Your VPN service provider may be selling your data to 3rd parties

May 30, 2018

There's a saying, “You often get what you pay for.” But what if you're not paying for it? Well, in that case, you are most likely the product. That's how it is, and if you tend to use free services, especially on the internet, there's an extremely high chance that you're actually trading your personal data in exchange of those services.

Companies always try to find some deceptive practices to market and grow their brands, and people often fall for it. And it's not unusual at all, not even in the VPN industry, contradicting our belief that VPN actually protects our identity. Yes, you read it right! Your VPN service provider might be keeping a tab on your personal information, including your IP address, location, bandwidth data, and connection timestamps, and even selling them.


VPN services log user data

The Best VPN recently investigated over 100 of the biggest global VPN services, and find out that many are antithetical to the stated claims of their privacy policy. At least 26 VPN service providers collect three or more important log files that could contain personal and identifying information, the investigation revealed. People use a VPN to keep information like their IP address and location private, and the service providers actually end up storing, and selling them. That's terrifying to say the least.



Some of the biggest names in the industry, including PureVPN, HideMyAss!, Hotspot Shield, and VyprVPN all collect more data than they claim to. PureVPN's privacy policy, for instance, explicitly states that it keeps no logs on users.

"We do not monitor user activity nor do we keep any logs. We therefore have no record of your activities such as which software you used, which websites you visited, what content you downloaded, which apps you used, etc. after you connected to any of our servers."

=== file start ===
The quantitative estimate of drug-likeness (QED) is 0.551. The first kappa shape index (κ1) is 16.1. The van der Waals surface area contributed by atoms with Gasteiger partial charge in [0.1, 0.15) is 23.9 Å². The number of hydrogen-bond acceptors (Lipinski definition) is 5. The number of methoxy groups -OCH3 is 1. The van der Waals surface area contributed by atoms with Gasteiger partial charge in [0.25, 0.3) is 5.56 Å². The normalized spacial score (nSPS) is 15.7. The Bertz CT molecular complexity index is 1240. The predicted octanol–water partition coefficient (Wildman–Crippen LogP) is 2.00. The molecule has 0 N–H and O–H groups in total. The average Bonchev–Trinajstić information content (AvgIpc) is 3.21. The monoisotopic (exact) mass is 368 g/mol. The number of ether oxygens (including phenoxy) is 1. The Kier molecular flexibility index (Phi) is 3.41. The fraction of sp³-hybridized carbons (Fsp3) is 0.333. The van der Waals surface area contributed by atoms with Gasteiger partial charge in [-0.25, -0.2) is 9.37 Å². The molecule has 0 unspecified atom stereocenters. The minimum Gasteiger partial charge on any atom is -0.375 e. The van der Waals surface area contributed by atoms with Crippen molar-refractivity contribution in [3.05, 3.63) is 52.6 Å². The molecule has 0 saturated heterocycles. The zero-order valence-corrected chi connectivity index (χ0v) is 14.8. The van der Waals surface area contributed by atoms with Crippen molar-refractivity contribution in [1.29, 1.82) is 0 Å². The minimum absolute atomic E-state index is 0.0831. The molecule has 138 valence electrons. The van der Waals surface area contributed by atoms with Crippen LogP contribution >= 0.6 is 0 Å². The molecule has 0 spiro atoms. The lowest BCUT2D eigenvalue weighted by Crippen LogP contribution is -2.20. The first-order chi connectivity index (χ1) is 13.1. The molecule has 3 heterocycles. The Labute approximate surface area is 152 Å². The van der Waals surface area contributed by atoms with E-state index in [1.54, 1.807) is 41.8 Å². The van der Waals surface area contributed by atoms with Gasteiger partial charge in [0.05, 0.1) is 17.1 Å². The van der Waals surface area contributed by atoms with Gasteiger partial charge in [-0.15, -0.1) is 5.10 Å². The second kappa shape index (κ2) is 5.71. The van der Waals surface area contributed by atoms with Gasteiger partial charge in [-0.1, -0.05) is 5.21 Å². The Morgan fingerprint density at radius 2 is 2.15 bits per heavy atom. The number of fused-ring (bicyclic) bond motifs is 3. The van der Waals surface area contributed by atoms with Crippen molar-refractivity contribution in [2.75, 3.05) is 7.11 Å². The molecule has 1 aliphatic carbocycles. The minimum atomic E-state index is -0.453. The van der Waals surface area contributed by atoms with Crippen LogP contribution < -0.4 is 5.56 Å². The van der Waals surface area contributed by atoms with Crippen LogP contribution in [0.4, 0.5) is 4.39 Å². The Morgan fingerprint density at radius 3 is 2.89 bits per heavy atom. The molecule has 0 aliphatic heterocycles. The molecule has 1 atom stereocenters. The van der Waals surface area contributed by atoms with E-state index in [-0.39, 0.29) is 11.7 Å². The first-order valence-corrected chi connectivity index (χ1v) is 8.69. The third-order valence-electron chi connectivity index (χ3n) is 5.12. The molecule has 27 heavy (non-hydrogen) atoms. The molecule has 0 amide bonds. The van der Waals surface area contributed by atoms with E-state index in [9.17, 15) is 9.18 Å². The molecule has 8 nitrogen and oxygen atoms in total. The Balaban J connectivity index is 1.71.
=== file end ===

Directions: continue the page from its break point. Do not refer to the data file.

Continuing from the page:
However, the same non-existent logs were instrumental in the arrest of 24-year-old Ryan Lin last year, after PureVPN turned them over to FBI agents. And PureVPN is still at it. The privacy policy still states it keeps no logs, but it does, and many others too.

You can see the full list of the 26 VPN service providers that log three or more user information here.


VPN services sell user data

While the paid VPN services mostly tend only to keep a tab on your activities, the free ones may cause even bigger damage to you. Not only it is highly unlikely that free VPN service providers actually protect you, but there’s also a huge possibility that your data is being harvested and sold to third-parties.

Like I said at the beginning, if you’re not paying for a product, you’re most likely the product.


What can I do?

Now that new GDPR laws have come into effect, more attention is being given on to how companies use user data for marketing purposes. So do your homework before trusting a third-party service with your personal data. The battle for online privacy is a tough one, and you need to make wise choices. If you’re willing to put in some technical effort, I suggest you to setup your own free VPN, or find an open-source VPN like OpenVPN, FreeLan, and SoftEther.

You can set up your own free VPN using Algo or Streisand. Check-out this tutorial by Lifehacker.

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